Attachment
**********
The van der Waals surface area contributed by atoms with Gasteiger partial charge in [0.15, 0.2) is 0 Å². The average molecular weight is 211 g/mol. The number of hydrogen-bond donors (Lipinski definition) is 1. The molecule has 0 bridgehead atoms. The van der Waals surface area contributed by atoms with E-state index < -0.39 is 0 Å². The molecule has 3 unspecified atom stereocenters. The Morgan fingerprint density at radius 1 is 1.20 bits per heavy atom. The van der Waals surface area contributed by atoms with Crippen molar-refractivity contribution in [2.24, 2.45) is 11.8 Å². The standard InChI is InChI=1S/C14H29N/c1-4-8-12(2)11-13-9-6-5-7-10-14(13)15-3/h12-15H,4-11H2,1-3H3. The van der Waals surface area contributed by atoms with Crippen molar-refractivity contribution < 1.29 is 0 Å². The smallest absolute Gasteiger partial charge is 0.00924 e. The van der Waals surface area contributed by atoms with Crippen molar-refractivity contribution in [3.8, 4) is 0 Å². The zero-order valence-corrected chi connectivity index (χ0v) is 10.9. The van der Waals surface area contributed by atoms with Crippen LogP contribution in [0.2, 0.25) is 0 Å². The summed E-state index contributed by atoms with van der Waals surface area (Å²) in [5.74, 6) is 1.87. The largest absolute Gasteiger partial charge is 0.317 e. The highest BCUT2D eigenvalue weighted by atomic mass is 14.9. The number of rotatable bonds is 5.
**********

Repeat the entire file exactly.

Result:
The van der Waals surface area contributed by atoms with Gasteiger partial charge in [0.15, 0.2) is 0 Å². The average molecular weight is 211 g/mol. The number of hydrogen-bond donors (Lipinski definition) is 1. The molecule has 0 bridgehead atoms. The van der Waals surface area contributed by atoms with E-state index < -0.39 is 0 Å². The molecule has 3 unspecified atom stereocenters. The Morgan fingerprint density at radius 1 is 1.20 bits per heavy atom. The van der Waals surface area contributed by atoms with Crippen molar-refractivity contribution in [2.24, 2.45) is 11.8 Å². The standard InChI is InChI=1S/C14H29N/c1-4-8-12(2)11-13-9-6-5-7-10-14(13)15-3/h12-15H,4-11H2,1-3H3. The van der Waals surface area contributed by atoms with Crippen molar-refractivity contribution < 1.29 is 0 Å². The smallest absolute Gasteiger partial charge is 0.00924 e. The van der Waals surface area contributed by atoms with Crippen molar-refractivity contribution in [3.8, 4) is 0 Å². The zero-order valence-corrected chi connectivity index (χ0v) is 10.9. The van der Waals surface area contributed by atoms with Crippen LogP contribution in [0.2, 0.25) is 0 Å². The summed E-state index contributed by atoms with van der Waals surface area (Å²) in [5.74, 6) is 1.87. The largest absolute Gasteiger partial charge is 0.317 e. The highest BCUT2D eigenvalue weighted by atomic mass is 14.9. The number of rotatable bonds is 5.